Democratic Assemblyman Mark Stone from Scotts Valley believes his bill, the Wage Theft Recovery Act AB 2416, is a tool that workers need to ensure they have recourse in cases of wage theft, when employers don’t pay them what they’ve earned. An Assembly labor committee passed AB 2416 to a judiciary committee in April 2014, inciting the California Chamber of Commerce to call it a “job killer” that will leave employers hostage to employees who only have to make a claim, not prove it.
Opposition to AB 2416
A long list of groups opposes AB 2416, including no fewer than 14 Chambers of Commerce, contractors’ and builders’ associations, California Business Roundtable, and numerous others. They’re not worried about HR compliance because they claim it will hurt business by allowing workers to file liens on employers for alleged wage claims, without caps or limits on dollar amounts or number of liens.
Business leaders are concerned about the bill enabling workers to interfere with employers’ businesses. The overly broad wording of the bill would expose employers to liens on property without much recourse. Local chambers claim that the bill as written will cause neighborhood blight because it involves super liens that survive foreclosure, which would discourage purchase of foreclosed properties by requiring any new owners to satisfy the liens.
Pro-business groups are against AB 2416 as an added compliance burden in a state already overloaded with business requirements.
Support Arguments for AB 2416
Assemblymember Mark Stone and a coalition of business, community and worker organizations marched to the California Chamber of Commerce to call on them to stop defending wage theft. The Chamber is opposed to the bill and has put it on its “job killer” list. Stone says that employees have very few avenues to recover earned but unpaid wages, even when they have proof that they are owed money for work performed. This bill would address that inequity.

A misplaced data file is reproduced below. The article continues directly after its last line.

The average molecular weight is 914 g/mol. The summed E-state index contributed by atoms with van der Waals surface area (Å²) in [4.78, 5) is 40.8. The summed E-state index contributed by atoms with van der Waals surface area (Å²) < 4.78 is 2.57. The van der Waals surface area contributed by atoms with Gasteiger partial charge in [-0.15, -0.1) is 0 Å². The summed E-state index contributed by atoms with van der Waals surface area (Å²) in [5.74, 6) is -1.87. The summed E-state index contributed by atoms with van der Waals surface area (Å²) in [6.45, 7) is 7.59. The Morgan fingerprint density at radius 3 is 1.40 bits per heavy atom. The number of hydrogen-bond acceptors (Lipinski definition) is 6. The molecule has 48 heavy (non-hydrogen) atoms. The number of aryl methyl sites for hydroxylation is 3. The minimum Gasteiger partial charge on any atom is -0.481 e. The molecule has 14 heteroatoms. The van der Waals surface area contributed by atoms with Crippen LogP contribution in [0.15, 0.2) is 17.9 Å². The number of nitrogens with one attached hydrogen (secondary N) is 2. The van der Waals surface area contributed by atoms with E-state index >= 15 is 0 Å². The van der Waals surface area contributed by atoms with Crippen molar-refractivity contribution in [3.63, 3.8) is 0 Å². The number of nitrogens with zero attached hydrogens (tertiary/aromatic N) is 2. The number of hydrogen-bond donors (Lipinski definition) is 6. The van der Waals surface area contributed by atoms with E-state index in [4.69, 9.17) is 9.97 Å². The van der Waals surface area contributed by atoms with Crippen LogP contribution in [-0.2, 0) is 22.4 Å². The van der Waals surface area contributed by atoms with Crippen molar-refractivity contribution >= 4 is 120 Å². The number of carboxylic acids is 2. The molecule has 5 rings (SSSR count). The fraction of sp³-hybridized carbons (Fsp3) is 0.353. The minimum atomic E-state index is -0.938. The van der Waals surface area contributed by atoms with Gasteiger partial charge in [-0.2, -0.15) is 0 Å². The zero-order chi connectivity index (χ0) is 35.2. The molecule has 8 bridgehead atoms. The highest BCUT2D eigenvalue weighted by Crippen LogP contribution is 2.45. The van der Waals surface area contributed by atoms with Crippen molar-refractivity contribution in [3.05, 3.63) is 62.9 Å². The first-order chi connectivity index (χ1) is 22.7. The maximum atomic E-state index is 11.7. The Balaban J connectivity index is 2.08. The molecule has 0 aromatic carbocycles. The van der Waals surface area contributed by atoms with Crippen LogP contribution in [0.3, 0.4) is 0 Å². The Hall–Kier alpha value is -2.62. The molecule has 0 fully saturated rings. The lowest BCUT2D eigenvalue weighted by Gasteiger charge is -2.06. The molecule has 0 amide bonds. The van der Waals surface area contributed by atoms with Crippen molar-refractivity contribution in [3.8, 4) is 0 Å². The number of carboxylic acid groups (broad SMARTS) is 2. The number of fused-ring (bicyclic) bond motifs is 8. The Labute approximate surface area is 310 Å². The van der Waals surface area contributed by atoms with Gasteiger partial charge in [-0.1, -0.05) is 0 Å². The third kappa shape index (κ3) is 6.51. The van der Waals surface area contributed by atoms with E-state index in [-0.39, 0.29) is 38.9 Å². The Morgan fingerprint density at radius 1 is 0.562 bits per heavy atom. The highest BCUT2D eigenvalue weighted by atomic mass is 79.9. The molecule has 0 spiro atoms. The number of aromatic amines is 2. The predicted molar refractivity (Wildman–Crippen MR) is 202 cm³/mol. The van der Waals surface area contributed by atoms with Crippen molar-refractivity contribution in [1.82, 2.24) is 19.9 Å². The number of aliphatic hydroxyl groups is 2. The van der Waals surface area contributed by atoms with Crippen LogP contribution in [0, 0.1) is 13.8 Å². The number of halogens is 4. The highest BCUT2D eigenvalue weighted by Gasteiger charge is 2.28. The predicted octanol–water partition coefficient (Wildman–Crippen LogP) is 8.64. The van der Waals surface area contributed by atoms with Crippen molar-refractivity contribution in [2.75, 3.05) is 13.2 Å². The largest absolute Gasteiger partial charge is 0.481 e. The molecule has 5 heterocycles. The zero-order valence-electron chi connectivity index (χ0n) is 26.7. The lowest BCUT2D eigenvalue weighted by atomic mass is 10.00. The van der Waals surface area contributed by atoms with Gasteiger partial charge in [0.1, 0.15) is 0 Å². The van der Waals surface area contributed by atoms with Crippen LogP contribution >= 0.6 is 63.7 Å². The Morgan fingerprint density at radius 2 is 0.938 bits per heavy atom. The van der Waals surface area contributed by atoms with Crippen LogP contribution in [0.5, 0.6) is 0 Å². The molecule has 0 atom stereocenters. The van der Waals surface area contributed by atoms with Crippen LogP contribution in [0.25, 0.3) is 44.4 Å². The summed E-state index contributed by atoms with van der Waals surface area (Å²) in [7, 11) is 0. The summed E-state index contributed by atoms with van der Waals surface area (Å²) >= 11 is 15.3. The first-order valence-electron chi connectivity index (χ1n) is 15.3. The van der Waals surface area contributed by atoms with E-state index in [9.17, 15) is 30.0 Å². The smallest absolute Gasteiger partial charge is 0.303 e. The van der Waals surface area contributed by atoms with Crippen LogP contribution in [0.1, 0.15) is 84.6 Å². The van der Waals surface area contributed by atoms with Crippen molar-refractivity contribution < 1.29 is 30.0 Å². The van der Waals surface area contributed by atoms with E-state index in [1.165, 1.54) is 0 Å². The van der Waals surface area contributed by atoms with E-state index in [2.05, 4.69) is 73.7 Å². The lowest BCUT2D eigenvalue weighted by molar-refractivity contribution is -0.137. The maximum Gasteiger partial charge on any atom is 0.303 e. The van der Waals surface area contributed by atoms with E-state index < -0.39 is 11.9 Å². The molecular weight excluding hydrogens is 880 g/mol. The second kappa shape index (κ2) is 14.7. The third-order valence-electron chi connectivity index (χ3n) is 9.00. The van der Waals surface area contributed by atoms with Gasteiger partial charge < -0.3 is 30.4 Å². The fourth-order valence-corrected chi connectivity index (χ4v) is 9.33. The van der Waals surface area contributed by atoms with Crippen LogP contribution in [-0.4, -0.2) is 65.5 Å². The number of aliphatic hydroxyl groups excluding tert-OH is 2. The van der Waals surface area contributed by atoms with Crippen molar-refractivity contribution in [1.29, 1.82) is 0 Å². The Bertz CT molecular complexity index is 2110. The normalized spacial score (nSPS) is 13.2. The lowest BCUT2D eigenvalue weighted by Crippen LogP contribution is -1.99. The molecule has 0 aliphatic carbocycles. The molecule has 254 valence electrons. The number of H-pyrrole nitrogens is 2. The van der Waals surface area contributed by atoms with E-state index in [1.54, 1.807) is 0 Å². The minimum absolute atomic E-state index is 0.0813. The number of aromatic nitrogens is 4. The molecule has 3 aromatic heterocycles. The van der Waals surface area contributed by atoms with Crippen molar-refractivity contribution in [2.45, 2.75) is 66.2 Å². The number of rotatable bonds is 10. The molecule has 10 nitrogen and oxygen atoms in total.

The coalition that Stone joined is asking business owners to sign their petition enjoining the Chamber to stop defending wage theft. Stone and supporters of his bill are trying to provide tools for workers to recover unpaid wages because currently, most aren’t able to collect on judgments when they do win wage theft claims.
Mike Garcia, President of SEIU United Service Workers West, says the current laws are little more than an honor system that employers don’t honor when it comes to paying earned wages. He says workers need the stronger solutions that AB 2416 would provide.
Wage Theft Solutions
Wage theft is a very expensive problem for both workers and the economy. The Economic Policy Foundation reports losses of almost $20 billion just from unpaid overtime, robbing not only the workers but the also impacting federal and state budgets, who lose out on income taxes from those unpaid billions.
Kevin Abels, executive director of FRESC, an organization that works to develop policy solutions to help low income people and communities, says there are two avenues to fix wage theft laws. His organization works to educate communities about wage theft, including workers, employers and local governments. They also work on policy changes to systems to address wage theft issues and give workers a real way to recover unpaid wages owed to them.
Colorado’s Wage Theft Taskforce works to educate community members about wage theft, and Illinois passed a law to improve wage theft enforcement. Other states are doing the same, including New York, New Mexico and Massachusetts. Abels says fixing wage theft laws is important to U.S. economic recovery.
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